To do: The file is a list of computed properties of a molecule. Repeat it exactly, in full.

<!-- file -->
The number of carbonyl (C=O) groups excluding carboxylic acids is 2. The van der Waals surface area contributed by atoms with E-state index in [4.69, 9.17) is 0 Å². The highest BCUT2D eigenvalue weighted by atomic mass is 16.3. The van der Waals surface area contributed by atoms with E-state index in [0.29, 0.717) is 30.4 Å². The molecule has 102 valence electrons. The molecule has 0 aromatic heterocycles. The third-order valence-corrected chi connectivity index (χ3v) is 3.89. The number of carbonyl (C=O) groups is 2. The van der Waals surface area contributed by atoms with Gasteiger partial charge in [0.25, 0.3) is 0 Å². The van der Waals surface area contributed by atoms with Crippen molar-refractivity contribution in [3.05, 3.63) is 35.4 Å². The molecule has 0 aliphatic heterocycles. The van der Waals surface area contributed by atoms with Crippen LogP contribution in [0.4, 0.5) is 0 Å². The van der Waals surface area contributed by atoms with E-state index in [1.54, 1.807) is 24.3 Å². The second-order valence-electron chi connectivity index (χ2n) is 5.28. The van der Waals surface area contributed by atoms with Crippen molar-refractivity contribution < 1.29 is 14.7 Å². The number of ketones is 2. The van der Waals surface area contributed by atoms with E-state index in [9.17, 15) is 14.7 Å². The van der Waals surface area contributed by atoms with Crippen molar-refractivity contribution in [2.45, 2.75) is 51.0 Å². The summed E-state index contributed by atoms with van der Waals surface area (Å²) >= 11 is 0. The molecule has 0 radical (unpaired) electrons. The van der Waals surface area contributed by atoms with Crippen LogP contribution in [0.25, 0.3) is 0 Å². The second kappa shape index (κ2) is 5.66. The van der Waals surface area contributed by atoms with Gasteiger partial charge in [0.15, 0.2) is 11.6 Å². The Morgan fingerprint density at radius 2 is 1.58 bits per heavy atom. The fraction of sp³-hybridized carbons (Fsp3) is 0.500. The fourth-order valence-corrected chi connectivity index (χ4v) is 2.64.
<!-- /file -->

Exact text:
The number of carbonyl (C=O) groups excluding carboxylic acids is 2. The van der Waals surface area contributed by atoms with E-state index in [4.69, 9.17) is 0 Å². The highest BCUT2D eigenvalue weighted by atomic mass is 16.3. The van der Waals surface area contributed by atoms with E-state index in [0.29, 0.717) is 30.4 Å². The molecule has 102 valence electrons. The molecule has 0 aromatic heterocycles. The third-order valence-corrected chi connectivity index (χ3v) is 3.89. The number of carbonyl (C=O) groups is 2. The van der Waals surface area contributed by atoms with Gasteiger partial charge in [0.25, 0.3) is 0 Å². The van der Waals surface area contributed by atoms with Crippen molar-refractivity contribution in [3.05, 3.63) is 35.4 Å². The molecule has 0 aliphatic heterocycles. The van der Waals surface area contributed by atoms with Crippen LogP contribution in [0.4, 0.5) is 0 Å². The van der Waals surface area contributed by atoms with E-state index in [1.54, 1.807) is 24.3 Å². The second-order valence-electron chi connectivity index (χ2n) is 5.28. The van der Waals surface area contributed by atoms with Crippen molar-refractivity contribution < 1.29 is 14.7 Å². The number of ketones is 2. The van der Waals surface area contributed by atoms with E-state index in [9.17, 15) is 14.7 Å². The van der Waals surface area contributed by atoms with Crippen molar-refractivity contribution in [2.45, 2.75) is 51.0 Å². The summed E-state index contributed by atoms with van der Waals surface area (Å²) >= 11 is 0. The molecule has 0 radical (unpaired) electrons. The van der Waals surface area contributed by atoms with Crippen LogP contribution in [0.25, 0.3) is 0 Å². The second kappa shape index (κ2) is 5.66. The van der Waals surface area contributed by atoms with Gasteiger partial charge in [0.15, 0.2) is 11.6 Å². The Morgan fingerprint density at radius 2 is 1.58 bits per heavy atom. The fraction of sp³-hybridized carbons (Fsp3) is 0.500. The fourth-order valence-corrected chi connectivity index (χ4v) is 2.64.